Finally, Nicodemus appears in the passion narrative (19.39-40) when he comes with a lavish gift of spice to anoint the body of Christ. Here John is once again using one of his contrasts, his opposites. When light comes into darkness shadows are formed: some prefer to remain hidden in the darkness and do evil there. Nicodemus gradually stumbles into the light, and comes to find God. While Nicodemus comes into brighter light, Judas leaves Jesus to go into the darkness of night. So John leaves us with options, opposing contrasts at each critical moment.
In telling these stories of Nicodemus, John is illustrating for us how we are called to respond at pivotal moments in our lives. John reminds us that as believers we need to remember that God so loved the world that he sent his Son, to save us, so that we should not perish, so that we should not be condemned, but have eternal life. This passage reminds us about the Lenten themes of penitence and judgement. But it takes us to the passion when the Son of Man will be lifted up so that whoever believes in him may have eternal life. Today is a day when we need to look at these words in 3.16 again. Is this just a text to put on notice boards or leaflets, or as I have seen in the USA, to put it on a car bumper sticker? Or is this a fundamental text for the life of the church? If God so loved the world that he gave his only Son, we need to extend beyond our warm fellowships. We need to do this so that we may shine the light in the dark places of the world and encourage everyone to come into the light and find eternal life.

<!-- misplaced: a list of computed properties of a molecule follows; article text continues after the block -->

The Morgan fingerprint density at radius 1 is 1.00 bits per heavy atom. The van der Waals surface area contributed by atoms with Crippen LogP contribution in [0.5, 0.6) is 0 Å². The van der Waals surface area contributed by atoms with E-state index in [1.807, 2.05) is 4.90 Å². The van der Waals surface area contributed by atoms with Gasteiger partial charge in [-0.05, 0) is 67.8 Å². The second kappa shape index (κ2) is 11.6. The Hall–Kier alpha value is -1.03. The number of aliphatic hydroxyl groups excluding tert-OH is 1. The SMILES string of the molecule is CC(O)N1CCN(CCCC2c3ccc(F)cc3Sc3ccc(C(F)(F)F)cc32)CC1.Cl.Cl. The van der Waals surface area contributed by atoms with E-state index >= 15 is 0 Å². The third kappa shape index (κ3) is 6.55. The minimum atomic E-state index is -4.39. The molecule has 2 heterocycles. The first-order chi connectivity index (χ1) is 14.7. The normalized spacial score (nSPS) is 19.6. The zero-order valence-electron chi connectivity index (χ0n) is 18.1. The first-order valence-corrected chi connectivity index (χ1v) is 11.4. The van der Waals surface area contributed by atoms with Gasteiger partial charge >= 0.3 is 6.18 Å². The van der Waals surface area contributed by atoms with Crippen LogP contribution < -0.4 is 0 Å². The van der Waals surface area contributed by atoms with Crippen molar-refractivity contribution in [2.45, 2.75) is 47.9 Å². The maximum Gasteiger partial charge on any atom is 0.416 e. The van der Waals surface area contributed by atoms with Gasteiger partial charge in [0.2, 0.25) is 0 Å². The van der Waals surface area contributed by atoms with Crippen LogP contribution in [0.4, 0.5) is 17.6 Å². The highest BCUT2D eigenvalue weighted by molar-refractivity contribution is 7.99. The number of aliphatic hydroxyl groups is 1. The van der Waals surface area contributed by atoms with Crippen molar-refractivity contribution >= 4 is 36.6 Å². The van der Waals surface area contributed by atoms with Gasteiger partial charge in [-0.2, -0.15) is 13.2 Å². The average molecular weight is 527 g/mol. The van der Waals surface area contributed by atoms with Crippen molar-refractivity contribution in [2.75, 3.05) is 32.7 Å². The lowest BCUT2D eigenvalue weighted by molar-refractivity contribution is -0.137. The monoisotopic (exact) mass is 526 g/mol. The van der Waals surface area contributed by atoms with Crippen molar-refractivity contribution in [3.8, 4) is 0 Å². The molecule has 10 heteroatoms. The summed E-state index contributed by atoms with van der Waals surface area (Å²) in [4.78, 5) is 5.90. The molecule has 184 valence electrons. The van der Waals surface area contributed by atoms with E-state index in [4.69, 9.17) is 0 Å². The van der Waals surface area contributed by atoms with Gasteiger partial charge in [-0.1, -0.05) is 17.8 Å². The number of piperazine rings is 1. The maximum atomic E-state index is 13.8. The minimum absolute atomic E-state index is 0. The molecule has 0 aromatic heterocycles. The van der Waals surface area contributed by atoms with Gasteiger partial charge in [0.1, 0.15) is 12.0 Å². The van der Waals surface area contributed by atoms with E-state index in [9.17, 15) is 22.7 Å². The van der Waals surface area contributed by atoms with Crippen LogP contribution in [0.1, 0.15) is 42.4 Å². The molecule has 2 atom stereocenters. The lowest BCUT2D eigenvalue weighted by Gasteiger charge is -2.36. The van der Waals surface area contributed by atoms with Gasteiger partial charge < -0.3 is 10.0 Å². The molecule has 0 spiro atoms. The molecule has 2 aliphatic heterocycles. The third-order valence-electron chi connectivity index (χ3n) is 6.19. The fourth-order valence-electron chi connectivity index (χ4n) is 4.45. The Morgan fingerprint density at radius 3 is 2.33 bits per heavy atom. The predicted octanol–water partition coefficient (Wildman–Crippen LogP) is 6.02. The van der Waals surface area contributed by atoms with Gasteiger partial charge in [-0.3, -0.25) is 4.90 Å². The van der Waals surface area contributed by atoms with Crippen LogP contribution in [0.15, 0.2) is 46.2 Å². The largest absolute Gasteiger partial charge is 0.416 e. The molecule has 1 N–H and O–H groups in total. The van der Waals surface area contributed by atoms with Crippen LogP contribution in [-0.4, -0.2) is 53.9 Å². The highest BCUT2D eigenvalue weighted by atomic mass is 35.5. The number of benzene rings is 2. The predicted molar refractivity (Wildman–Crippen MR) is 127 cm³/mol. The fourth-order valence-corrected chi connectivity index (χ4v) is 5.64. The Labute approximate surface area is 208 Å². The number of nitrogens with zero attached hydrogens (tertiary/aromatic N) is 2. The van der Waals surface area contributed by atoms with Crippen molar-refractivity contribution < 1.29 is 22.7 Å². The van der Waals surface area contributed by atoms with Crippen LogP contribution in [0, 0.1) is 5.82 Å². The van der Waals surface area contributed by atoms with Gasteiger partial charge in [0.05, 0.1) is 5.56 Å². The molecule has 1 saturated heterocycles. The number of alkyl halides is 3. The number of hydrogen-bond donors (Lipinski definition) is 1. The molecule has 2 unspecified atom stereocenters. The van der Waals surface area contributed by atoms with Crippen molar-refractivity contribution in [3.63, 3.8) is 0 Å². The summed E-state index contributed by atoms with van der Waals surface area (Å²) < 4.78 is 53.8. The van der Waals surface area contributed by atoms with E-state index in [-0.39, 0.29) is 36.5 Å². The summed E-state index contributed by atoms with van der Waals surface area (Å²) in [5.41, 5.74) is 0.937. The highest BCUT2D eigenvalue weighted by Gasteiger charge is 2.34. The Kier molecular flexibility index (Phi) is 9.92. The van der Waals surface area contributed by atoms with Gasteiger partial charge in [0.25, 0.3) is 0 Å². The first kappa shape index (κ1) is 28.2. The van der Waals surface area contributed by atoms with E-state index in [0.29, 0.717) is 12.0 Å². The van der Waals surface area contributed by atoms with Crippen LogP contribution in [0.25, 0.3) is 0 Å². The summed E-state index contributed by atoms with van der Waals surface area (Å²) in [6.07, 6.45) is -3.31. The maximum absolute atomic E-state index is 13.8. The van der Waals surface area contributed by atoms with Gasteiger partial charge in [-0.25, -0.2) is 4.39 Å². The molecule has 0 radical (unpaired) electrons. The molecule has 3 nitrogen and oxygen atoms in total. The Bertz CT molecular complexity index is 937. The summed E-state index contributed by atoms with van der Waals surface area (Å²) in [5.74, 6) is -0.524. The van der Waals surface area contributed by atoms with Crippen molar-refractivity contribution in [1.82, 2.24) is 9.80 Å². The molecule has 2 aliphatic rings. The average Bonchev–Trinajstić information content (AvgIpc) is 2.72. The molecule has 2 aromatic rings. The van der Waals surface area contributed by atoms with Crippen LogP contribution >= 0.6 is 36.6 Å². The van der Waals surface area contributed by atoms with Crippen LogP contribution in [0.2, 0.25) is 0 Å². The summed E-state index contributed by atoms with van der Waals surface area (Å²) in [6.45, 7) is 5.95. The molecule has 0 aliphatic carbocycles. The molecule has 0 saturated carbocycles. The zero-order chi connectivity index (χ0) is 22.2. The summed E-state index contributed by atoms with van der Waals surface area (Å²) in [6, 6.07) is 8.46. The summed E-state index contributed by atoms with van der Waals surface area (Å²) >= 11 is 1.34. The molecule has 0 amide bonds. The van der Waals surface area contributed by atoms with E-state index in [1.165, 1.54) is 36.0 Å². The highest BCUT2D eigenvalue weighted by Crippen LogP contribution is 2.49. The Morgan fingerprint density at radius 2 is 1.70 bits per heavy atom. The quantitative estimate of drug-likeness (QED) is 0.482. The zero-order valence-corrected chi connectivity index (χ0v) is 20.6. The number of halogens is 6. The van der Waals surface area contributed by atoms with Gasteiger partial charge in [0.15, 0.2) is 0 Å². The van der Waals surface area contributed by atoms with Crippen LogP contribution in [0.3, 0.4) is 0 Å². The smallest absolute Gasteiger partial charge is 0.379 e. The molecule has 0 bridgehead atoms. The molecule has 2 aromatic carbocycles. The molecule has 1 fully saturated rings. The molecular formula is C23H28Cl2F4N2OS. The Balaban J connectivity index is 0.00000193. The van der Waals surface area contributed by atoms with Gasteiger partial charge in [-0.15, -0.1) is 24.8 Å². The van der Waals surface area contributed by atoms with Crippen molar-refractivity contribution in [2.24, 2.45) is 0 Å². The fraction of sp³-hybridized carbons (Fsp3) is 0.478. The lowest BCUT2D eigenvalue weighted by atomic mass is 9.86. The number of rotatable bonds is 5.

The cross in many different forms has been used over millennia as a symbol of many fundamental philosophical and religious themes. The life of Nicodemus seems to draw our attention to seeing the cross as a crossing point: a point we come to where a choice of direction has to be made. Nicodemus came to a crossroads in his life. He gradually turns at the crossroads and follows the light and found the love of God through Jesus’ life and also his passion.
Nicodemus is an example to us of a person who followed the spirit of today’s collect. It seems very likely that he would have glorified in the cross in the sense that he would gladly suffer for Christ’s sake. But suffering in this way is a tough calling for us. How are we to respond? I think that this is firstly a day when we are called to pray for all those who have come to a crossroads in their lives, as Nicodemus did, and as the people of Scotland do as they vote on Thursday. Secondly, it is a day when we also remember in prayer the great number of Christians who face persecution and homelessness and statelessness in Iraq, Syria and Nigeria. Their suffering has as it were coaxed within them a commitment to Christ rather than to return the violent hatred to which they are being subjected. May it be our prayer that they will find that light somewhere within the darkness of the present time. Lastly, let us pray that we shall have the grace to overcome the darknesses of our own lives so that we find that we too can sing Lift high the Cross, the love of Christ proclaim, till all the world adore his sacred name. Amen.